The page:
On the contrary, an acculturational ambition was directed at recognizing and adopting impeti from the progressive stylistic development of European music of the first half of the 20th century, necessary for new evolutional tendencies of the Slovak music. Thus shortly after 1945 it criticised remaining programme; of the “Slovak musical modernism” for its romanticizing character, for stabilized manner of exploitation of folklore sources, considering this programme to be anachronic. This ambition was related to creative ideas of solitary personalities (e. g. Oto Ferenczy). Similarly isolated was an artistic attitude of Ján Cikker, who in the early 1940s enriched the Slovak music with anti-war compositions. A boom of the Slovak music creation during World War II and good conditions for its development at home contrasted with critique or with punishment of some musicians for their race or nationality in that period.

    LENGOVÁ, Jana: A Contribution to the Phenomenon of Feasts, Entertainment and Music in Urban Society in Slovakia during 1848–1918
    In: Slovenská hudba, Vol. 32, 2006, No. 3 – 4, pp. 317 – 345

    In the 19th century a category of feasts comprised a whole scale of cultural and social meanings. Ambitions of ruling social strata, a need for self-representation, for charity, cultural and national identity, modern tendencies as attractivity and mass character as well as still growing need for entertainment reflected in it depending on a particular type. In a social and cultural context a phenomenon of feasts and entertainment did not lead to differentiated bipolar categories; it tended to complementary relationship. Social function of entertainment with still growing index of interest in the second half of the 19th century, points also to a new social-cultural phenomenon, which began to be marked by terms as leasure time and mass culture.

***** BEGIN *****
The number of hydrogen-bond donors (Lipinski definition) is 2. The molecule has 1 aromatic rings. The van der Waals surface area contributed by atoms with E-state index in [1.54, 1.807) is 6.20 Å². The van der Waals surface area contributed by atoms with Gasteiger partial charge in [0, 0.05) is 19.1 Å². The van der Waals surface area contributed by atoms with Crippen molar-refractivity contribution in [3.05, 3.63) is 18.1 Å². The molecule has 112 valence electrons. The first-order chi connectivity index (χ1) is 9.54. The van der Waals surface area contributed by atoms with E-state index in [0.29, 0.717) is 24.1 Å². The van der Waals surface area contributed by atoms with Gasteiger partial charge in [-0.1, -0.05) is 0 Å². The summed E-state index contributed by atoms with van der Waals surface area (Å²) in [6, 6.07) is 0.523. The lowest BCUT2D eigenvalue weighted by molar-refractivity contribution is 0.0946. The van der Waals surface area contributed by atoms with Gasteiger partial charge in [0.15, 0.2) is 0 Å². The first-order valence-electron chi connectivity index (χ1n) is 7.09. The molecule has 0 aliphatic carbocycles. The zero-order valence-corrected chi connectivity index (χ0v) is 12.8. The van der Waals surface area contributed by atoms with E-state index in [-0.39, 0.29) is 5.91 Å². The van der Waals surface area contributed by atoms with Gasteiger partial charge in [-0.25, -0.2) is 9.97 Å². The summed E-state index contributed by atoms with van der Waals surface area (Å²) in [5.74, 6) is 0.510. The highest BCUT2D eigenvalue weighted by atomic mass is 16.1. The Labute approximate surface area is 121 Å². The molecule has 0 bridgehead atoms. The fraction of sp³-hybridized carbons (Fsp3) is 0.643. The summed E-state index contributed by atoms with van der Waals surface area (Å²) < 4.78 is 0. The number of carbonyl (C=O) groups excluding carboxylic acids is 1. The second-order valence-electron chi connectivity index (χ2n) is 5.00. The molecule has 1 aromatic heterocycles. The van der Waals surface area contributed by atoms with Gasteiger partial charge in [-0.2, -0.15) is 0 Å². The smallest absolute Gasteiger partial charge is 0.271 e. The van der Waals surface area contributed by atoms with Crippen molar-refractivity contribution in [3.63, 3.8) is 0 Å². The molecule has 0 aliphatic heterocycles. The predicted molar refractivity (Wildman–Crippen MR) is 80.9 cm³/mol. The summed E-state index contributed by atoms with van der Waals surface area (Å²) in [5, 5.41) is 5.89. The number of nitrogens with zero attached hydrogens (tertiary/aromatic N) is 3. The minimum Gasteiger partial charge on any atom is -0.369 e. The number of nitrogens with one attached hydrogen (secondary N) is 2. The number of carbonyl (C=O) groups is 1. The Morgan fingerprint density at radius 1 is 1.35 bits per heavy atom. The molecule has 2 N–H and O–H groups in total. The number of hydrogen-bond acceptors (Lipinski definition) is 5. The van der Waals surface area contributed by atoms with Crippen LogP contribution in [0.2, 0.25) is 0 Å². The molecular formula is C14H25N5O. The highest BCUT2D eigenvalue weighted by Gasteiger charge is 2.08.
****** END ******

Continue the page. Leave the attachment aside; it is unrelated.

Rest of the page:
Music was an inseparable component of feasts and entertainment. The aim of the study is to specify various forms and characters of feasts and entertainment in Slovakia in the period 1848–1918 in relation to music associations, which were often the main organizers of such events.

    The studied subject is divided into four thematic circles. Romantic aesthetics with its cult of genius, a phenomenon of historicism and developing national self-consciousness motivated organization of concerts to anniversaries of past and present personalities. Thus the first thematic circle is focused on such jubilees as impeti for celebrations. We analyze more closely some selected jubilees, namely of Ludwig van Beethoven (centenary of his birth, 1878, 50 years from his death, 1887), Franz Liszt (centenary of his birth, 1911) as well as other concerts and events organized by Kirchenmusikverein (Church Music Society) in Bratislava, Pressburger (Bratislava) Liedertafel and Slovak Singing Choir in Martin.

    The second thematic circle reflects the feasts in their relation to social, political and religious events. It concentrates on music as part of the feasts, of the visits of the monarch Franz Joseph I in Slovakia, or in the frame of millenium Cyril-Methodius Celebrations (1863) and Cultural Feast in Martin, known also as August Festival, among others.